Horse chestnut trees

by Pippa Greenwood

I've always loved horse chestnut trees and fondly remember a specimen near the house where I grew up...

Horse chestnut fruitsI've always loved horse chestnut trees and fondly remember a specimen near the house where I grew up. It was massive: beautiful in spring, lush and green in summer and a plentiful source of much-coveted conkers in autumn. Eventually it was deemed to be too close to the houses, and felled. The memory still brings a lump to my throat. 

So I'm thrilled that the house we now live in has a huge horse chestnut nearby - just down the hill and far enough away for its leaves not to land all over the garden. Despite the recent gales it is still clad in fantastic, gold-tinted autumn leaves. It bears traces of the dreaded horse chestnut leaf miner that has infested so many trees in recent years, but it isn' t too badly affected. I regularly inspect its trunk and limbs for signs of bleeding canker, an infection with the capacity to kill thousands of horse chestnut trees. Last time I checked I found no evidence of canker, but I remain fretful about the possibility.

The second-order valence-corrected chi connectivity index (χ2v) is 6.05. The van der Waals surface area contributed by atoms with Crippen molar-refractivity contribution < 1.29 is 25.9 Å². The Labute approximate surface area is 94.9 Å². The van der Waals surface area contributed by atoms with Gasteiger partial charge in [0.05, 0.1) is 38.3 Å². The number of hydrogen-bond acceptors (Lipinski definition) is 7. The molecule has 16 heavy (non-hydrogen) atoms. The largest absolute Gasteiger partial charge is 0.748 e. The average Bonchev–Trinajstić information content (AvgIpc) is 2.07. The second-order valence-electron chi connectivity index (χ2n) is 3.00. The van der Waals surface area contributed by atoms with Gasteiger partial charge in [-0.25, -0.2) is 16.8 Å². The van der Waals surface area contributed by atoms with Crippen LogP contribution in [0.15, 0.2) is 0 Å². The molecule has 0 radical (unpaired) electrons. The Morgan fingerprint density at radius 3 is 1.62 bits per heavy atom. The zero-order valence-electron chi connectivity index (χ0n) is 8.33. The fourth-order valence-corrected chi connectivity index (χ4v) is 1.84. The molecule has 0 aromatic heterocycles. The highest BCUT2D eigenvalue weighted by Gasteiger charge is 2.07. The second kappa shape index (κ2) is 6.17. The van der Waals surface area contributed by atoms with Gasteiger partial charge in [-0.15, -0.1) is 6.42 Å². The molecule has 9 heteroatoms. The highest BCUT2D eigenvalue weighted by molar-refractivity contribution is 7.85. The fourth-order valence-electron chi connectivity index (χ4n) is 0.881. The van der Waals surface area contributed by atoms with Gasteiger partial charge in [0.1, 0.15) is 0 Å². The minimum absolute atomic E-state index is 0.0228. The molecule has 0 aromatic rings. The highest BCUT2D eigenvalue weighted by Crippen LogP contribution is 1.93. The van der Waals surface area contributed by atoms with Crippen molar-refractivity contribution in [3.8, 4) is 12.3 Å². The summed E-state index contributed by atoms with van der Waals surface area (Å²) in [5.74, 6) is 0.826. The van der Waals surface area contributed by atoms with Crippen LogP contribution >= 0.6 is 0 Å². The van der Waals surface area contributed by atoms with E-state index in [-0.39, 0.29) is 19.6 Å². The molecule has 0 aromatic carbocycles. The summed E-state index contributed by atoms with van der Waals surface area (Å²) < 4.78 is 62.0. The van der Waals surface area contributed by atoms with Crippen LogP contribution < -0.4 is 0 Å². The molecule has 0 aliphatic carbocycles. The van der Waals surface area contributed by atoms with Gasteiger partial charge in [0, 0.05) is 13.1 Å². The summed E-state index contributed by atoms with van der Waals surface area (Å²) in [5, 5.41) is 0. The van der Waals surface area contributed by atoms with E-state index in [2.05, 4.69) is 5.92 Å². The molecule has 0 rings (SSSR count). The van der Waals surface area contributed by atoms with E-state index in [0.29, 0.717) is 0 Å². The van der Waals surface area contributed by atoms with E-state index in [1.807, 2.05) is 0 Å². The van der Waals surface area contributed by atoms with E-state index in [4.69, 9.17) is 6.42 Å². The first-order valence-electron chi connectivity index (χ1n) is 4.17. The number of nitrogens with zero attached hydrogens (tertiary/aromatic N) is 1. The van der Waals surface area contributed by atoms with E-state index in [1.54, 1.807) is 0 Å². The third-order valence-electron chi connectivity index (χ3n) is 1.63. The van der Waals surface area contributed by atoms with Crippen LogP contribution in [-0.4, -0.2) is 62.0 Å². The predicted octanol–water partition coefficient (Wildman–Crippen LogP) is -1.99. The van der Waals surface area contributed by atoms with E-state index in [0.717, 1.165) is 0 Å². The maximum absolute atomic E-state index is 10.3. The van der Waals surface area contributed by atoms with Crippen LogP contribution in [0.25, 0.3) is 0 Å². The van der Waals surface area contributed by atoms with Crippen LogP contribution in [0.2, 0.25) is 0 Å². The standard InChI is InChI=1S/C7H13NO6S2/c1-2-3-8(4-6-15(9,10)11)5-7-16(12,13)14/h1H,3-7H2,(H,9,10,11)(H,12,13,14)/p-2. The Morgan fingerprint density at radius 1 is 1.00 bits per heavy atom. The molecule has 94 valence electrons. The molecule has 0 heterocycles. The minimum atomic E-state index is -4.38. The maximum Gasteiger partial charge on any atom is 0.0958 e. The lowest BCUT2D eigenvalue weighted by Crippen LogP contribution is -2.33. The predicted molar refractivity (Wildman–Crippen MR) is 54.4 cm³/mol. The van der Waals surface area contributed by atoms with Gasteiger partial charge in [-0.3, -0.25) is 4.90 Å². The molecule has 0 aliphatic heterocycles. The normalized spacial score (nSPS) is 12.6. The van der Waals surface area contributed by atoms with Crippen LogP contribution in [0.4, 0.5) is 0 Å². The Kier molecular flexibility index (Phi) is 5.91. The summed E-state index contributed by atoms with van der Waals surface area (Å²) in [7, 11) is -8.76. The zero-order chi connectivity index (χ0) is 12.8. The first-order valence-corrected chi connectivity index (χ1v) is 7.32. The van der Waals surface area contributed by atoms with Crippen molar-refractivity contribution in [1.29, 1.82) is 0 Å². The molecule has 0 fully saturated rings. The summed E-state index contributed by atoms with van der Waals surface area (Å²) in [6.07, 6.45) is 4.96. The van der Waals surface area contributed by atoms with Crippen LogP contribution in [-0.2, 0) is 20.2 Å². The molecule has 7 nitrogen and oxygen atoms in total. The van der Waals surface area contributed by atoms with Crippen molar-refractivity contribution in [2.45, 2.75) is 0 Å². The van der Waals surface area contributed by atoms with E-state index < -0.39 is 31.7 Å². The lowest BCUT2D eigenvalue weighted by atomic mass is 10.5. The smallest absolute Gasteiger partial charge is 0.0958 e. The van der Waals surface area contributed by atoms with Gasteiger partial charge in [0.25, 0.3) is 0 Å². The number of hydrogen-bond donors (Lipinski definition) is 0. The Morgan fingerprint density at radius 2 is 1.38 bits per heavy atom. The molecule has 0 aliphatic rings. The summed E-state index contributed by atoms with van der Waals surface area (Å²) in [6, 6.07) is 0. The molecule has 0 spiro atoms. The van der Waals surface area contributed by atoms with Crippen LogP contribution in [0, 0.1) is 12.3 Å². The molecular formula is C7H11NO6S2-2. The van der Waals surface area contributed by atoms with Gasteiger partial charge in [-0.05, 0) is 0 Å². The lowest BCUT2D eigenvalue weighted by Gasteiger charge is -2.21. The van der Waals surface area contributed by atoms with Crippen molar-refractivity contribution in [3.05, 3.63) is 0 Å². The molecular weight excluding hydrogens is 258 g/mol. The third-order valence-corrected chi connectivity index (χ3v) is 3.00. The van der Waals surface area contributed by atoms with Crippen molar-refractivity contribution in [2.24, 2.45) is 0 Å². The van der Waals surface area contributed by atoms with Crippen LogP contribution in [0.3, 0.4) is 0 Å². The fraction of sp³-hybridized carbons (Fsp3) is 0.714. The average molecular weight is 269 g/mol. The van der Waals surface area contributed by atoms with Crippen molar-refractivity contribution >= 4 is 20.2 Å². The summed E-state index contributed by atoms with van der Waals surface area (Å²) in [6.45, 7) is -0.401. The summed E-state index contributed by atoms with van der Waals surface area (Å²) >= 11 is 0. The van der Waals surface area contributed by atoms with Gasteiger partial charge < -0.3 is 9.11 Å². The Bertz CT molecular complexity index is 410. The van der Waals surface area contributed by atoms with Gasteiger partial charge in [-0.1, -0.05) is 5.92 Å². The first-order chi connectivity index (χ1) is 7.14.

Our horse chestnut seems much healthier than other specimens one sees. My poor kids are regularly reminded of the tree's beauty, and told not to bring home conkers from anywhere else. I'm not normally one to ban things, but, who knows, it might help. I feel I have to do anything I can to save these majestic trees. 

There was talk of an allium-based treatment for canker, but I haven't yet encountered anyone who has tried it. For now I'll just hold my breath, ban conkers and keep my fingers crossed. Not very scientific!

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Gardeners' World Web User 09/11/2009 at 10:00

My overriding memory of horse chestnut trees is in the spring, when all the flower 'spikes' are first out - a bit like candles.

Gardeners' World Web User 16/11/2009 at 20:04

Where l used to live when l was little. There were a lot of wonderfull horse chest nut trees, now there are just a few, the few that are left are many years old so their very large. Truly majestic

Gardeners' World Web User 28/11/2011 at 18:39

I was reading recently, that a emigre Russian Jew, Chaim Wiseman responded to the WW1 request for useful inventions. He claimed he could produce acetone needed for the manufacture of explosive shells from horse chestnuts. The process was successful and Churchill gave him 8 gin distilleries to use to produce the acetone. Consequently appeals were made to gather conkers for the distilleries, he wished for no reward, but that his efforts should go towards a Jewish homeland within Palestine. An example of political botany?